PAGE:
As someone who doesn’t pay much attention to superhero films, I had no idea the soon-to-open “Captain Marvel” centers on a comic-book character named Carol Danvers — a woman played by Brie Larson.
And who knew about a nationwide drive, the Captain Marvel Challenge, to raise money so 50,000 girls can see the movie for free? “Every girl deserves to know she can be a hero,” is the catchphrase for online fundraising launched by the organization We Have Stories.
I didn’t know any of that. Alicia Crank did.
Thanks to an effort spearheaded by Crank, of Edmonds, and the generosity of donors and local organizations, more than 100 girls in the Edmonds School District and women served by the YWCA will see “Captain Marvel” without cost on March 8, International Women’s Day.
The movie tickets have all been allocated, but Crank is also involved in an International Women’s Day networking “lunch and learn” event. It’s scheduled for 11:30 a.m.-1 p.m. March 8 at 190 Sunset, a restaurant in Edmonds. Tickets are $25.
“I wanted to do something in my community for girls and women,” the 44-year-old Crank said. “The other side of it, I’m a huge Marvel Universe fan. When I found out ‘Captain Marvel’ comes out on International Women’s Day, I thought that could be a fun event.”
Crank works for YWCA Seattle/King/Snohomish as a corporate relations officer, but said her push for the film screening is separate from her job. The local YWCA is among sponsors supporting the event at 6 p.m. March 8 at Seattle’s Regal Cinemas Thornton Place 14. Other sponsors are the Riveter, My Neighborhood News Network, the Seattle Storm and Swedish Medical Center, along with a dozen individual donors.
Crank partnered with the Edmonds School District, particularly with Kimberlee Armstrong, the district’s executive director of equity and public relations. “We wanted the audience to be girls and women who may not be able to go to the movies,” Crank said.
Armstrong said the district’s family resource and student support advocates helped identify the girls receiving movie passes. The advocates work with students experiencing homelessness and those with other risk factors. Women going to the film will include some served by the YWCA, which has housing programs in Snohomish County.
The “Captain Marvel” plot, set in the mid-1990s, features Larson as a former Air Force fighter pilot turned hero of the galaxy. There are all kinds of heroes, though — with no superhuman powers required.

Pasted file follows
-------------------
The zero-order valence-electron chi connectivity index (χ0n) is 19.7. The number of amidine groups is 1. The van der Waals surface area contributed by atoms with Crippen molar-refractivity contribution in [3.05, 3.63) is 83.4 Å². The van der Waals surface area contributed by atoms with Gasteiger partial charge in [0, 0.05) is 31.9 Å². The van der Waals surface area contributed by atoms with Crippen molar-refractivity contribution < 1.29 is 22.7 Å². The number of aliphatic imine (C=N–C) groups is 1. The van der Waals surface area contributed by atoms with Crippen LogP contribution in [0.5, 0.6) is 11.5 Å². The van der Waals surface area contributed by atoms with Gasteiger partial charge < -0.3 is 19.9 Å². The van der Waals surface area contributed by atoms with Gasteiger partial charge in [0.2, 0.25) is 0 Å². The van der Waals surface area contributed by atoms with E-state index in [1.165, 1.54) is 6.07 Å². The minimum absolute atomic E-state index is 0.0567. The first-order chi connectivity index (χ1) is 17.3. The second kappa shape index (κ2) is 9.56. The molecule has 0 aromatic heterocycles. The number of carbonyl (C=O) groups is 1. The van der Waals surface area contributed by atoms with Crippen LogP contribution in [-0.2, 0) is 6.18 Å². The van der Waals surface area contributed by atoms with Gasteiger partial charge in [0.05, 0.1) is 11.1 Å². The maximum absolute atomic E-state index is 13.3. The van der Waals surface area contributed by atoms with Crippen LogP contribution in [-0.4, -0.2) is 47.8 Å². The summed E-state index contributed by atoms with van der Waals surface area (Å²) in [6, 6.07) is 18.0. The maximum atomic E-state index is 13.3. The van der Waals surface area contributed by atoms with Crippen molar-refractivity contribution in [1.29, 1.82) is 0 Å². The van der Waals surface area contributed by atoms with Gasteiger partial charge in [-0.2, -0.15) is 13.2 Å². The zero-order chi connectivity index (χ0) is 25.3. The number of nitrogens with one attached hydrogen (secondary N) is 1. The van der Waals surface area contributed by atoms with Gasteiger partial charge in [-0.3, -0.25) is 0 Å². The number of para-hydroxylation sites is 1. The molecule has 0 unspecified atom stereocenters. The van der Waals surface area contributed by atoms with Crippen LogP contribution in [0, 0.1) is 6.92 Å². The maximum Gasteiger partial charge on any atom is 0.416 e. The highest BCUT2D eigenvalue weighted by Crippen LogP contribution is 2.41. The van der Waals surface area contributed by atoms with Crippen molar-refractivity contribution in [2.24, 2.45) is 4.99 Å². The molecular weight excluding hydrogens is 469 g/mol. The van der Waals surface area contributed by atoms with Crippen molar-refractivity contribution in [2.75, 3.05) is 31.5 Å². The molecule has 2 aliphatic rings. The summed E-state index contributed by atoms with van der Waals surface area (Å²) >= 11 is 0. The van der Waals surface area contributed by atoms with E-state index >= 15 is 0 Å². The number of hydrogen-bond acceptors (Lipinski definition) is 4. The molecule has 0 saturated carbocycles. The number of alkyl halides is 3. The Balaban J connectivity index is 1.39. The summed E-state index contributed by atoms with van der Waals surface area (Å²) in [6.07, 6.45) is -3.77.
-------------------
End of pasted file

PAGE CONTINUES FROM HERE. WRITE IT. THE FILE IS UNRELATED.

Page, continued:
Before the movie, Crank said a “hero-themed panel discussion” will give the audience a chance to hear from local women. Scheduled for the panel are: Melissa Beard, senior firefighter with South County Fire; detective Julie Govantes, of the Edmonds Police Department; Shaunta Hyde, managing director, community relations with Alaska Airlines; Lynne Varner, WSU North Puget Sound associate vice chancellor, marketing, strategy and community engagement; and Teresa Wippel, publisher, My Neighborhood News Network.
Around the country, money for “Captain Marvel” tickets is being raised through the GoFundMe website. Crank didn’t approach it that way.
“Word started to spread, and several women in the community reached out to help underwrite it. This started out as a community grassroots effort by Edmonds women,” Crank said.
The audience will include about 60 girls from the school district, another 50 women and girls being served by the YWCA, plus sponsors.
“The Seattle Storm reached out on Friday,” said Crank, adding that the WNBA organization plans to be there with its mascot, “Doppler,” and to give out basketball tickets.
Crank said the cost of buying out one showing of the movie, extra time in the theater for the panel discussion, along with free popcorn and drinks for the audience adds up to nearly $10,000.
“It’s going to be fun,” said Crank, who also runs a consulting business.
As a Marvel fan, she loves the character Storm, played by Halle Berry in “X-Men” films. More though, she values local heroes, those who donated and the panelists.
“They are women leaders and women in our community who are unsung heroes,” Crank said. “We wanted the girls and women in the audience to see that. We all lead in our own different ways.”